iv. Shoddy Drafting and Research

The policy also suffers from extremely shoddy drafting and research, as evident from the following:

i) The policy speaks of the need for commercial IP courts, when only a few months prior to the unleashing of the policy, the government had steered a legislation creating specialized “commercial courts” to success. Further, the policy speaks about housing all of the IP agencies within DIPP, when again, this was done a month prior to the release of this present policy. The government should at least have been up to date on its own initiatives, when formulating the IP policy.

ii) The policy exhorts multinational corporations (MNCs) to have IP policies. One wonders why the government is going out of its way to do so, when MNCs are known to be very savvy IP players in the market. It is the MSMEs and individual inventors who require encouragement and guidance to help access a regime that is terribly expensive and unduly complex

V. A Few Commendable Proposals

To be fair, the policy does contain some commendable recommendations. We highlight the main ones below and draw attention to some of their shortcomings, where relevant:

  1. The policy encourages openness in innovation, specifically noting the desirability of the free and open source paradigm in domains such as software and even pharmaceuticals. Unfortunately, the inclusion of these proposals in the section on “IPR generation” renders the commitment towards openness a bit suspect.
  1. The policy speaks about alternatives to the current IP regime such as the institution of awards or prizes. Unfortunately, this appears to have been recommended not as alternative to IP, but as an incentive for creation of IP itself.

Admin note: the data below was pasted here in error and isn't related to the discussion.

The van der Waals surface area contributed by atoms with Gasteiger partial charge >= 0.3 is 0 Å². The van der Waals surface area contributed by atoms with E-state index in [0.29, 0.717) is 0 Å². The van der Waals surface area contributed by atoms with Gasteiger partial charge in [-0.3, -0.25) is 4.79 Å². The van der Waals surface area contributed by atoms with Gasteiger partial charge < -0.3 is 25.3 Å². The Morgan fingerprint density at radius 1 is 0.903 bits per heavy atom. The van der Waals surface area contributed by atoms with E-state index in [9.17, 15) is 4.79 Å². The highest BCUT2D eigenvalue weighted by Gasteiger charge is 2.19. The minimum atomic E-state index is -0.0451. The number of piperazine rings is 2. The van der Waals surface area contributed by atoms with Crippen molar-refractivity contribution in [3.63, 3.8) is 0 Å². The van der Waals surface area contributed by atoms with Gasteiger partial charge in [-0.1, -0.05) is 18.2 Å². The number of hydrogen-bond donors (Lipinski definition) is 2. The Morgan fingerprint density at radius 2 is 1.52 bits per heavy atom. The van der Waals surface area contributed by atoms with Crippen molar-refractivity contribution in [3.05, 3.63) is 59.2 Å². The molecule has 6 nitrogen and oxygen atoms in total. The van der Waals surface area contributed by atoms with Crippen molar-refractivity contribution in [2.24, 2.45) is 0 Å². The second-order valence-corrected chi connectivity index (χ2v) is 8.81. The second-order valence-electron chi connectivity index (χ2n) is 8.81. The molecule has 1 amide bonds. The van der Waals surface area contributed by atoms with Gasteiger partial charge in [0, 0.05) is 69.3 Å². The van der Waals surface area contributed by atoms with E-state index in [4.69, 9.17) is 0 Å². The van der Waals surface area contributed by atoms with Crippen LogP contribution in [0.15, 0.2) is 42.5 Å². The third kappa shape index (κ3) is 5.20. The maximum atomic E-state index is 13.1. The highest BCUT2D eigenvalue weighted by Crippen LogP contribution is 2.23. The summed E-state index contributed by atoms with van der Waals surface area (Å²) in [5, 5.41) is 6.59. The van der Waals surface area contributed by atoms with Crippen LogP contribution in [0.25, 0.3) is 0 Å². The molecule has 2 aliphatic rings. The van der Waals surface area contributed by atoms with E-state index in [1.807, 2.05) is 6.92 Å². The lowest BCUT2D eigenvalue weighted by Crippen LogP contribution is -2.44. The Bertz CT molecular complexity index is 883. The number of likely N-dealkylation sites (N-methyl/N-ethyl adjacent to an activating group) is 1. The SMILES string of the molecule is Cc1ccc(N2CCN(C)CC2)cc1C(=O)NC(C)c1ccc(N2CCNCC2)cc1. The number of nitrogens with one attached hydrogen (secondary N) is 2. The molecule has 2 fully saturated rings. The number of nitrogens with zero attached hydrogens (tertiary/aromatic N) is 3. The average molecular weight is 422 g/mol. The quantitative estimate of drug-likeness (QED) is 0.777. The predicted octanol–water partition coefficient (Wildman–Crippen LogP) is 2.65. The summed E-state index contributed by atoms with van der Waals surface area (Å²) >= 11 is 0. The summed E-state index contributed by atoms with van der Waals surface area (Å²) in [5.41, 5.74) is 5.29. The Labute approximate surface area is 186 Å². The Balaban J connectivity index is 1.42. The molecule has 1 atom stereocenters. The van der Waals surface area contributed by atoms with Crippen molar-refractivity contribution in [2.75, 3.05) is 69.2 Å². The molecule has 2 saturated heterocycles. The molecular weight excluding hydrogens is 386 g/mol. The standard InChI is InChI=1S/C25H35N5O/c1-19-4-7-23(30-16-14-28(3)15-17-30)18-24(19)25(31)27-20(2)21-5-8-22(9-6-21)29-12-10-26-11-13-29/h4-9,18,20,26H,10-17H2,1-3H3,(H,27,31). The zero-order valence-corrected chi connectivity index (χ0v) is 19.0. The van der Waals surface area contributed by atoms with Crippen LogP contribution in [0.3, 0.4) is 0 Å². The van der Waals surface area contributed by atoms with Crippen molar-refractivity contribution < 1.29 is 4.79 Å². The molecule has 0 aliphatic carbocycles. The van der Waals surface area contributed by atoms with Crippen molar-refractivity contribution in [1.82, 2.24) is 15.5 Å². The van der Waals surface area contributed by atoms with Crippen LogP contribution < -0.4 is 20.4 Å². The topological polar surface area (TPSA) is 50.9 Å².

VI. An Uncreative Policy

…Many decades ago, a two-member committee (headed by Justice N.R. Ayyangar) conceptualised a patent policy that formed the blueprint of the present patent regime.97 By most accounts, this far-sighted policy triggered the remarkable growth of India’s pharmaceutical industry, earning it the moniker “pharmacy of the world”. It was a policy that was thoroughly researched, empirically validated and elegantly written in a little over a year. Compare and contrast that with the present policy that took more than two years and two separate think tanks to come to fruition. One beset with banality, dogged by dogma, rife with ridiculous assertions, lacking in any credible empirical support, and written in language that, at best, mimics a masterful memo from one bureaucrat to another. Surely we could have done better!

While proudly proclaiming the slogan “Creative India, Innovative India”, the policy states that “[t]here is an abundance of creative and innovative energies flowing in India”. It is a sheer pity that none of that abundant creative energy made it to this policy document, rendering it rather dull and dreary.

VII. What’s the Problem Represented to Be?

 Even apart from the various flaws in the text of the policy, one needs to revisit the rationale: What precisely is the point of this policy? Or to interrogate a bit deeper using Carol Bacchi’s frame, “What’s the problem represented to be?

[It] would appear that the policy appears to have stemmed out of a sincere belief that India lacks in creativity and innovation; and that a strengthening of IP protection would help enhance the rate and range of creativity and innovation. The assumption therefore (that underpins this implicit representation of the ‘problem’) is that IPRs necessarily ‘enhance’ creativity and innovation and also play a strong role in the same. Granted, India is lagging on several technological counts.